In childhood, swimming is play, it develops coordination, balance, control. In young people it develops confidence, strength, flexibility and cardio-vascular function. As adults we maintain and enhance all of these skills, and learn to appreciate it as a mindful activity – something that requires you to think of nothing other than rhythmically moving every limb of your body. It’s the perfect antidote to our busy, sedentary lives.

While campaigns such as ‘This Girl Can’ and the #fitnotskinny movement on social media have paved the way for more positive attitudes towards exercising for girls and women, still many teenage girls don’t yet have the wisdom to know that no one looks good in bathers. They don’t yet know that even the people who do look good in bathers believe they don’t look good in bathers.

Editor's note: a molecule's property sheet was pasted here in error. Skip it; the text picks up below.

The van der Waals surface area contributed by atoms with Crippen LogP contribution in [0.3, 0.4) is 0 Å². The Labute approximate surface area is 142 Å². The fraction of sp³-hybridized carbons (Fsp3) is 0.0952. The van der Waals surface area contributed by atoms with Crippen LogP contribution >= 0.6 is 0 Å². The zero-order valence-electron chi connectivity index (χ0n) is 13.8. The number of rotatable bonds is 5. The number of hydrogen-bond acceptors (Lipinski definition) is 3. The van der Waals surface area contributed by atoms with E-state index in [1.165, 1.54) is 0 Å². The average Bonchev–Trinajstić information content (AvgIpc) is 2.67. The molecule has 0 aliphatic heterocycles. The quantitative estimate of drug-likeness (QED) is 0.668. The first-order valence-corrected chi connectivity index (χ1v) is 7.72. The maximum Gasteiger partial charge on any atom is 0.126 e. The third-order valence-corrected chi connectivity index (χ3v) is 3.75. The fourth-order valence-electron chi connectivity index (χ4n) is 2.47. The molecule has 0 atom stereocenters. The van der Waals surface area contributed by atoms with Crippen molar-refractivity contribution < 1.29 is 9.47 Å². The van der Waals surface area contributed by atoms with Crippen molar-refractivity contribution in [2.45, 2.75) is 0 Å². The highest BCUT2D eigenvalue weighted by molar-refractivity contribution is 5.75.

Instead, many believe the world is just like the one they see on-screen, and that exposing the reality of being different means their life will be over.

There’s no easy answer to helping more girls to keep swimming, or, indeed, start swimming. It’s clear from the women I’ve spoken to that many girls will adopt similar attitudes to being active as their mothers or female role models.

‘My biggest regret is that my gorgeous daughter now copies me and won’t walk around the beach unless covered up,’ says Ali.

Swimming suffragettes fought hard for women’s access to the water so perhaps as women in 2019, showing our daughters, younger sisters and nieces that swimming is about the freedom, the joy and fun, not about how you look, is a good place to start.

Helen Hubert

By Helen Hubert